On hospital day two, the patient developed diffuse cornea edema. The UCVA in her right eye decreased to 0.02. The corneal epithelial defect was completely healed with stationary diffuse stromal opacities at the LASIK interface. The amount of crystalline materials had not increased. The next morning, the amount of crystalline materials was stationary, but the shape and the distribution of the materials had changed. The materials seemed to have rotated in a counterclockwise direction (Fig. 1C and 1D). Furthermore, culture results revealed no growth of microorganisms after 72 hours. Accordingly, these findings confirmed that the crystalline materials were foreign bodies rather than a sequela of infectious keratitis.
Surgery to remove the foreign bodies was performed under topical anesthesia. After placement of alignment markings, the lamellar flap was lifted with a spatula without difficulty. The stromal bed and lamellar flap were explored. Multiple crystalline foreign bodies were found and grasped from the stromal bed and undersurface of the lamellar flap with fine corneal forceps. Re-cultures were taken from the stromal bed and foreign bodies using sheep blood agar, chocolate agar, Sabouraud dextrose agar, and thioglycollate broth. After sufficient irrigation with balanced salt solution, no crystalline materials were found on the stromal bed or beneath the flap. The corneal alignment markings were checked to assure correct positioning of the flap. To prevent flap wrinkles, the corneal flap was wiped with a moistened microsurgical sponge and given three minutes to ensure flap adhesion.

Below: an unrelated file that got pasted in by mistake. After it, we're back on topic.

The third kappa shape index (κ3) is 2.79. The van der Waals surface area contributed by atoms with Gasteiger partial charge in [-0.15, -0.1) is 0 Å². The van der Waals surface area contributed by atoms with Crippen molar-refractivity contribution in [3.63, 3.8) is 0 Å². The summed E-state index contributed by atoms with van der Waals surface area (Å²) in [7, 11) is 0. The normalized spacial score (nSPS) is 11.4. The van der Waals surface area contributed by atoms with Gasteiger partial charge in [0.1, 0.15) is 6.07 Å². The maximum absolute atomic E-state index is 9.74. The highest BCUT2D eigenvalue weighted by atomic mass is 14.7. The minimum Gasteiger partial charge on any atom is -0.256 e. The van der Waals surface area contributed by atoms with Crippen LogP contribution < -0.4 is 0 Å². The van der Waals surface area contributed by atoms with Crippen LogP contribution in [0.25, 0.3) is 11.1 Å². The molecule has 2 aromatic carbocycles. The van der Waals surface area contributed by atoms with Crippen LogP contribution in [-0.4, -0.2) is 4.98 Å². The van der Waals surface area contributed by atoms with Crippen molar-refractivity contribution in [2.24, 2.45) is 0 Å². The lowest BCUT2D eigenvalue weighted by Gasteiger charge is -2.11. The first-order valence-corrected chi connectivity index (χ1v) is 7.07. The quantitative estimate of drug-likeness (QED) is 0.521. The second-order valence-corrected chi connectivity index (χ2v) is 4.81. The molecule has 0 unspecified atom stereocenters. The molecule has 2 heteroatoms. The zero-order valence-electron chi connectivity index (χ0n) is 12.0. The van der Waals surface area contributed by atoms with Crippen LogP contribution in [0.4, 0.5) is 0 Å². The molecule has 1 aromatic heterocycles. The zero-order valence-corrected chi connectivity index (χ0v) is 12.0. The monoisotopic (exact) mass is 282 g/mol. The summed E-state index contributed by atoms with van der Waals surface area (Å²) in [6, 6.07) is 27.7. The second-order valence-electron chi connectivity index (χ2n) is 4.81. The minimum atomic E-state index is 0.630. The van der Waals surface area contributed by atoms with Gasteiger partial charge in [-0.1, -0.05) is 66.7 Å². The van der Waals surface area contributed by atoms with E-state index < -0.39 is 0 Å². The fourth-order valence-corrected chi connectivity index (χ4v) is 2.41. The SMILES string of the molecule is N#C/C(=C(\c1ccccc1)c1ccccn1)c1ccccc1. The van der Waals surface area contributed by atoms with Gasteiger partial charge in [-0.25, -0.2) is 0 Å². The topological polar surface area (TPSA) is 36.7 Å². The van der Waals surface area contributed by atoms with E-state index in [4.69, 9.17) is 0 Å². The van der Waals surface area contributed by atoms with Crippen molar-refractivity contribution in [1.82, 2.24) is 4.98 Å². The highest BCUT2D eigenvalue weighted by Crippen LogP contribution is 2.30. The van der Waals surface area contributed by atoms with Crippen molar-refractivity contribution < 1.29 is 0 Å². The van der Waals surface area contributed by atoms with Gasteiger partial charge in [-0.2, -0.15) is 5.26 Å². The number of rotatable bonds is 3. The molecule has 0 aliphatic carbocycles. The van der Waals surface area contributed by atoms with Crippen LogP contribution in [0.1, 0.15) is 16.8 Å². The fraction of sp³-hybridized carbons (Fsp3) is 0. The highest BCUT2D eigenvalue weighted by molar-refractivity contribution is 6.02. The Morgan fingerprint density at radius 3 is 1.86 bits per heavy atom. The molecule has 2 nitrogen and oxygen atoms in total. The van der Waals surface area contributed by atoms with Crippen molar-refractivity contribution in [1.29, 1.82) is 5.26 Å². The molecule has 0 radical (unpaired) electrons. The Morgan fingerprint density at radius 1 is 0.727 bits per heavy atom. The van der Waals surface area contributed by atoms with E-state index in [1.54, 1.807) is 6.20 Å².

On the first postoperative day, the patient's UCVA was 0.03 and she reported decreased corneal irritation. On examination, her cornea showed slightly decreased interface opacities with cleared crystalline debris (Fig. 2A and 2B). On postoperative day three, culture results from specimens taken in the operating room revealed a species of Staphylococcus epidermidis that was sensitive to ciprofloxacin. Accordingly, treatments of topical tobramycin ceased, moxifloxacin continued, and topical prednisolone acetate 1% (Pred Forte; Allergan, Irvine, CA, USA) was added four times a day. One month after surgery, the patient's UCVA was 0.8 with cleared LASIK interface. No signs of epithelial ingrowth or flap striae were noted.
The LASIK interface between the flap and stromal bed is a relatively vulnerable area because there is minimal wound healing except at the edges of the flap . The longest period of time between initial surgery and traumatic flap complication previously reported was seven years after an uneventful LASIK correction . If flap dislocation occurs, several complications such as infective keratitis, diffuse lamellar inflammations, and epithelial ingrowth may exacerbate the condition and threaten the vision of subjects [4,5].
Many cases have been reported regarding late onset flap dislocation and related problems [1-3]. To our knowledge, however, this is the first case report of interface-captured foreign bodies after a mild corneal scratch without any sign of flap displacement. The foreign bodies were associated with Staphylococcal keratitis